top of page


  • Writer's pictureKaren

Nutrient Supplements For Mental Health Disorders

There are a few reasons to suspect that nutritional supplements could play a role in improving mental health. The first is that mental illnesses and poor nutrition are associated[1] with each other, which could lead to nutritional deficiencies in theory. And certain deficiencies have in fact been observed. For instance, zinc and folate deficiency is relatively common in people with depression[2] and schizophrenia[2]. Ditto for folate[3][4] and vitamin D[5][6]. Also, inflammation and oxidative stress have also been shown to play a role in some mental illnesses[7][8][9], and some nutritional supplements like omega-3 fatty acids[10] and N-acetylcysteine[11] could influence these processes, which could in turn help impact psychiatric conditions.

But just because nutritional supplements could help doesn’t mean they do. Fortunately, there’s been quite a bit of research looking into how supplements can affect mental health. But, due to just how much research is out there, it can be hard to figure out what the evidence supports and what it doesn’t. Fortunately, umbrella reviews can help with this.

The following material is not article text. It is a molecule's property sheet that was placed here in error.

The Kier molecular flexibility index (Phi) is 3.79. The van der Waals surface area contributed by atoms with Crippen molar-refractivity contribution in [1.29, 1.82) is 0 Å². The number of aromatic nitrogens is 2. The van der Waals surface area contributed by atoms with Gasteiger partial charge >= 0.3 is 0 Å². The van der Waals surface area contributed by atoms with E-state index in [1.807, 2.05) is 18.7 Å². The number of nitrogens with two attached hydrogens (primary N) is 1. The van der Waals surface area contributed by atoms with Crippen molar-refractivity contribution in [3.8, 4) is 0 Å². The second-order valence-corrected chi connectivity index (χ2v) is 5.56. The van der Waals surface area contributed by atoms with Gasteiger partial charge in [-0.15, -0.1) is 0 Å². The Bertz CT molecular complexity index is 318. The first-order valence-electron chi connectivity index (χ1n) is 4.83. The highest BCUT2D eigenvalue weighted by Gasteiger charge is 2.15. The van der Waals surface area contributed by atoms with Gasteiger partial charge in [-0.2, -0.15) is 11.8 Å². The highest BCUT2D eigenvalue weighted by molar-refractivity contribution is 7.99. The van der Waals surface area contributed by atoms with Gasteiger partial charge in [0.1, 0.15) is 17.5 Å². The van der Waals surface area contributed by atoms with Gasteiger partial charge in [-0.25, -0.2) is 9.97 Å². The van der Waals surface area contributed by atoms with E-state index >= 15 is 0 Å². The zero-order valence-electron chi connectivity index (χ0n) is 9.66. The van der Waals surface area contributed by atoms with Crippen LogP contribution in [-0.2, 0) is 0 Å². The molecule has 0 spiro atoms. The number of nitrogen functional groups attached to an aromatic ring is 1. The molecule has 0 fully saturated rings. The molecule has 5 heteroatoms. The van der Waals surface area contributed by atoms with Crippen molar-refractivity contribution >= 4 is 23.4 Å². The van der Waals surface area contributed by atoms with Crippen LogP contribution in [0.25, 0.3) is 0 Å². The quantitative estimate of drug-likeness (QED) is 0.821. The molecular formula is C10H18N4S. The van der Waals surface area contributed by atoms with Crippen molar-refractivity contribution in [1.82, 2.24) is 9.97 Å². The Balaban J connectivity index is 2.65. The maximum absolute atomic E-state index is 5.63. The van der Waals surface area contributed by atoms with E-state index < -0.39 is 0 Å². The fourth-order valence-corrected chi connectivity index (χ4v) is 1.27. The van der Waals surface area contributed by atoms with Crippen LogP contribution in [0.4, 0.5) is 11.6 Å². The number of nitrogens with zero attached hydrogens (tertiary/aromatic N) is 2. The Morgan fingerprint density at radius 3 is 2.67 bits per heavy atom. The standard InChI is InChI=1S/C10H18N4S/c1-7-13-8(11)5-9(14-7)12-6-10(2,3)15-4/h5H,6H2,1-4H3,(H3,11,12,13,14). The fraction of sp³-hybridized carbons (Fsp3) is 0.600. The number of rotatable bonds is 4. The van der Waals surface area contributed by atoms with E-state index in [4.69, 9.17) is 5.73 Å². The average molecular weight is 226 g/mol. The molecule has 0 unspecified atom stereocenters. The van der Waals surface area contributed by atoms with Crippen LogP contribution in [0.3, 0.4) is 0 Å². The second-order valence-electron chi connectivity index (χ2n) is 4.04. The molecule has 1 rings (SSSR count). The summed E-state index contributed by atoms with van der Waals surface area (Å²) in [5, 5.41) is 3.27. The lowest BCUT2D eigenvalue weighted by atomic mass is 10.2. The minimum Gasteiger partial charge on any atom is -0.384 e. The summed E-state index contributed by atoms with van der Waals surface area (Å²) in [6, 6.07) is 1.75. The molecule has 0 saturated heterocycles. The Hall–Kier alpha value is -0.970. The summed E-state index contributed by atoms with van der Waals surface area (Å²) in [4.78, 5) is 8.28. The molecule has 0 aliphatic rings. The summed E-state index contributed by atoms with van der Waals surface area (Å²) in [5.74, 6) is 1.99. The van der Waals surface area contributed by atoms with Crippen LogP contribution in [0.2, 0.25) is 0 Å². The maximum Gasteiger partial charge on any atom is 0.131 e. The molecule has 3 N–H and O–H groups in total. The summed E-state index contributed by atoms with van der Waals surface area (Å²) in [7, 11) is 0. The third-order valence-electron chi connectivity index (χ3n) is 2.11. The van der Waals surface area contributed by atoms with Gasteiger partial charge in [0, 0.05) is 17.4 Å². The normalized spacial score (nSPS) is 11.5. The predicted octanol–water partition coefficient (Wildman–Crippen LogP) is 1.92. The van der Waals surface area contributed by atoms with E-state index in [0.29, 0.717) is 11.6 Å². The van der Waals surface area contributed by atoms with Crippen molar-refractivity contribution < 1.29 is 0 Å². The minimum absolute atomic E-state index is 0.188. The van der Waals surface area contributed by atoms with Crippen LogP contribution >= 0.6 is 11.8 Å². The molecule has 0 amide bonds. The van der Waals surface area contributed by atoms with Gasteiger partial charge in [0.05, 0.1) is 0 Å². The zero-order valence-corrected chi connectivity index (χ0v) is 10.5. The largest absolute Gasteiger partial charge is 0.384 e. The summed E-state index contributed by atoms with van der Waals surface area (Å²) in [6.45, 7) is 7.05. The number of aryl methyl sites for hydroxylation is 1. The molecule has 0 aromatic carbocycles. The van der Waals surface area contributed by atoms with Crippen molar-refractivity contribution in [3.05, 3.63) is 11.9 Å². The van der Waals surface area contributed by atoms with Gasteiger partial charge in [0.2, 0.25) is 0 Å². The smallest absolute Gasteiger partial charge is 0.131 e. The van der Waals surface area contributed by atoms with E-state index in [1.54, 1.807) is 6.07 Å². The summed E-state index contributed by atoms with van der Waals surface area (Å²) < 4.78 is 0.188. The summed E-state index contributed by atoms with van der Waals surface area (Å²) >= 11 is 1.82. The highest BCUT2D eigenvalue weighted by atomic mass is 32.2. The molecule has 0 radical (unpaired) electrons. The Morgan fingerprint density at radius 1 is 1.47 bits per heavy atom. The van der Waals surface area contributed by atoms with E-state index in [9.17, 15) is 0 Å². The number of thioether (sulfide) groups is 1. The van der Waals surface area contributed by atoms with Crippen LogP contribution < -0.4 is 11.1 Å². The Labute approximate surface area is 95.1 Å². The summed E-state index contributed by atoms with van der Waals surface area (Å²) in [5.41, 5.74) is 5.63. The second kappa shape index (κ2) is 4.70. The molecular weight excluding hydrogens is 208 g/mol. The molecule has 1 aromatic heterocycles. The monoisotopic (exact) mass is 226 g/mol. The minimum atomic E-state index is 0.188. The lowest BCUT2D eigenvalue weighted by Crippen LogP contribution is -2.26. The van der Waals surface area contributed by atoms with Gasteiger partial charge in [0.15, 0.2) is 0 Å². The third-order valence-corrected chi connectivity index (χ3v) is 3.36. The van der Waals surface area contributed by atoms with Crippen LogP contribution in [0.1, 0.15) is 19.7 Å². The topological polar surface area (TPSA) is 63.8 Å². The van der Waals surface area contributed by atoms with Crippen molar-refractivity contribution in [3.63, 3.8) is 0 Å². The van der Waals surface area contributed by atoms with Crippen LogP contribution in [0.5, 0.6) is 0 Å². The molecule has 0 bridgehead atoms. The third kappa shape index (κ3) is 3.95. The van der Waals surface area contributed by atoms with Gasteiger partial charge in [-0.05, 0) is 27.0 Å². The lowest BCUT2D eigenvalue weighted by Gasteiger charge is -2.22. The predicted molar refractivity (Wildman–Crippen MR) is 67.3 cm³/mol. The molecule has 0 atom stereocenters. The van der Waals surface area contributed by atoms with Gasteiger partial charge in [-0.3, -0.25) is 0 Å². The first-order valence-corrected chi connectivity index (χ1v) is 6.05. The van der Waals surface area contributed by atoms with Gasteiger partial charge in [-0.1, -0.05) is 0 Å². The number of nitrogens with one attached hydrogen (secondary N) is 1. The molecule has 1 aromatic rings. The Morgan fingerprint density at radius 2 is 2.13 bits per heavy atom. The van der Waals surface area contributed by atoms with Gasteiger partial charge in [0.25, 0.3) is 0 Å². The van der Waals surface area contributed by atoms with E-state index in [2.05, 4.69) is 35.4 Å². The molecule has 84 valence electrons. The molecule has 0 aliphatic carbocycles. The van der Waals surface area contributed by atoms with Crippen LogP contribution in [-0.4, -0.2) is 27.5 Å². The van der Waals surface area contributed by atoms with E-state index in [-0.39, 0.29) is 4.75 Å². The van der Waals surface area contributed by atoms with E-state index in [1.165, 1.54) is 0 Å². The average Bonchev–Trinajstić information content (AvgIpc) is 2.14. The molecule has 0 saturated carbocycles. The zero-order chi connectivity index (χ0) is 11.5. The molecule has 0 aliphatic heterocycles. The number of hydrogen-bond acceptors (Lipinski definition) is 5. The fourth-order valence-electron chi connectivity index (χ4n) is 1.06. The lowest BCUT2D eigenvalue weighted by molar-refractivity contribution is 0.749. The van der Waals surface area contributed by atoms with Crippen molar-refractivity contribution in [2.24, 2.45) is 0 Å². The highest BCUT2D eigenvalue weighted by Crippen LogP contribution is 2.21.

We’ve covered several umbrella reviews in the past, but as a refresher: an umbrella review is a review of reviews. It takes a look at all reviews and (usually) meta-analyses around a given topic, and summarizes the state of the evidence.

Recently, a large umbrella review[12] took a look at the evidence for nutritional supplements’ impact on various mental illnesses. The fifteen authors s